New Studies In Gene Therapy
An area which has received a great deal of attention in the search for a cure and for improved treatment for HIV is gene therapy. In 1995 there were 67 research projects involving gene therapy in some form being supported by the National Institute of Allergy and Infection Diseases, NIAID. Gene therapy is an ever growing and advancing field of study in the medical field and has led to some fantastic procedures and advancements in medicine.
The general theme of gene therapy for the treatment of HIV involves the insertion of a gene which confers resistance to HIV into a human cell followed by the infusion of these cells into an HIV positive individual. The hope is that these altered cells will assist in limiting the spread of HIV within the body and perhaps slow the progression of the disease. Further understanding of how the virus interacts with other molecules and organisms within the body may lead to improved treatments and increases the chances of discovering a cure. For more information on hiv insurance, go to http://www.alllife.co.za
At least five gene therapy trials were approved or were in the approval process by the Food and Drug Administration of the USA.
o A study into the effectiveness of the insertion of genetic code for the production of ribozymes into the CD4+ T cells targeted by the virus. The theory was that since ribozymes are capable of cutting the genetic material of the HIV virus they would be capable of limiting reproduction by preventing the infection of new cells. o A study into the effectiveness of a modified version of the HIV created protein known as Rev as a competitor to the normal Rev protein. The modified protein was designed to prevent the killing and depletion of the immune cells. o A study into the effectiveness of infusions of CD8+ T cells grown from the patient's own CD8+ T cells as a method of bolstering the immune system. o Two studies into the effects of transferring genetically altered cells from an uninfected monozygotic twin to the infected monozygotic twin.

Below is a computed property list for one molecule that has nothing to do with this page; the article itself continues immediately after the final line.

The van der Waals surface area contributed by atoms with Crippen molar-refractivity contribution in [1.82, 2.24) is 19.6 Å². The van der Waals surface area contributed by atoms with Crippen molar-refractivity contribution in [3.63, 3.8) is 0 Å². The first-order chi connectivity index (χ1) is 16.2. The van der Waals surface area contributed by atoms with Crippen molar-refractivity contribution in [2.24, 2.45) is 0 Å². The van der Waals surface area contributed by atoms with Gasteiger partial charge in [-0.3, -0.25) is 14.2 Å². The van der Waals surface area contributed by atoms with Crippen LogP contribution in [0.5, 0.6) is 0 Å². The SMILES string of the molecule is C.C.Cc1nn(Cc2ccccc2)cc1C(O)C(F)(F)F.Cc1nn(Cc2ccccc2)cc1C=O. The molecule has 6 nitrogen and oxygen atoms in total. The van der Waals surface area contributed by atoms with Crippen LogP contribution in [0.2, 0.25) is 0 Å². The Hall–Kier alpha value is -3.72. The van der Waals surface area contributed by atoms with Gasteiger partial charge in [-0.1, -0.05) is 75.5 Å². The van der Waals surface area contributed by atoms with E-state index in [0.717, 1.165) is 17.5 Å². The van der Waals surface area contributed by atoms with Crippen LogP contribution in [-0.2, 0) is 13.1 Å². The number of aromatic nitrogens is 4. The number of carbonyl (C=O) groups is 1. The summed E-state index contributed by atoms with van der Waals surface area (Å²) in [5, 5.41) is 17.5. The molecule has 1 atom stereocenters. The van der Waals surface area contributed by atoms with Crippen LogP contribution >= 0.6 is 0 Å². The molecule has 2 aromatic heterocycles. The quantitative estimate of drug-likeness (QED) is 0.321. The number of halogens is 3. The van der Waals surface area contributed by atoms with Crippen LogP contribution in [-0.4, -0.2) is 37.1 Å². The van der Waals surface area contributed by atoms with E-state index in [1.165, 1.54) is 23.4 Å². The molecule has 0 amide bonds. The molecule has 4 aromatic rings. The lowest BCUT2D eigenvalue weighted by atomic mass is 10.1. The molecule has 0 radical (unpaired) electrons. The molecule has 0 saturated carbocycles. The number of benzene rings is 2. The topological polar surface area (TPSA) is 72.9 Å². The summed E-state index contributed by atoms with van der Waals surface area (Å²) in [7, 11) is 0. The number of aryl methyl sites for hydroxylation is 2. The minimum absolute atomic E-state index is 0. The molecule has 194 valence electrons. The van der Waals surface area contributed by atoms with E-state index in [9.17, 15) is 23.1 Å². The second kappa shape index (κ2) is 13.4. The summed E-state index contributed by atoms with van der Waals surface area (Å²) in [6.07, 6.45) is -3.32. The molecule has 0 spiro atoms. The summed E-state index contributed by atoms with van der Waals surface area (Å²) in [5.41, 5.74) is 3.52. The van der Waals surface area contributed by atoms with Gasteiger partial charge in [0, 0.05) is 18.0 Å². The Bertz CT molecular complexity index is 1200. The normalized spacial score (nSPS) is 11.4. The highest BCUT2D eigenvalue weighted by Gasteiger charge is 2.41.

Further gene therapy studies are proposed. Some will involve the use of other harmless viruses as well as non viral agents to insert protective genes into the cells of the patient undergoing treatment. All of these projects will receive support from NIAID as well as assistance where possible with regards to grant applications and guidance for conducting the actual research to the expedition of preclinical research to human studies.
It is only through research that more can be learned about HIV and new methods for the effective treatment of the virus. It is possible that with sufficient research being conducted a cure will emerge though that day has yet to come. To date, the variety of studies which are being conducted, not only into gene therapy but into other avenues as well, have led to information and conclusions which have led to improvements in the treatment of HIV positive individuals as well as new medications which have proven useful in these treatment regimes.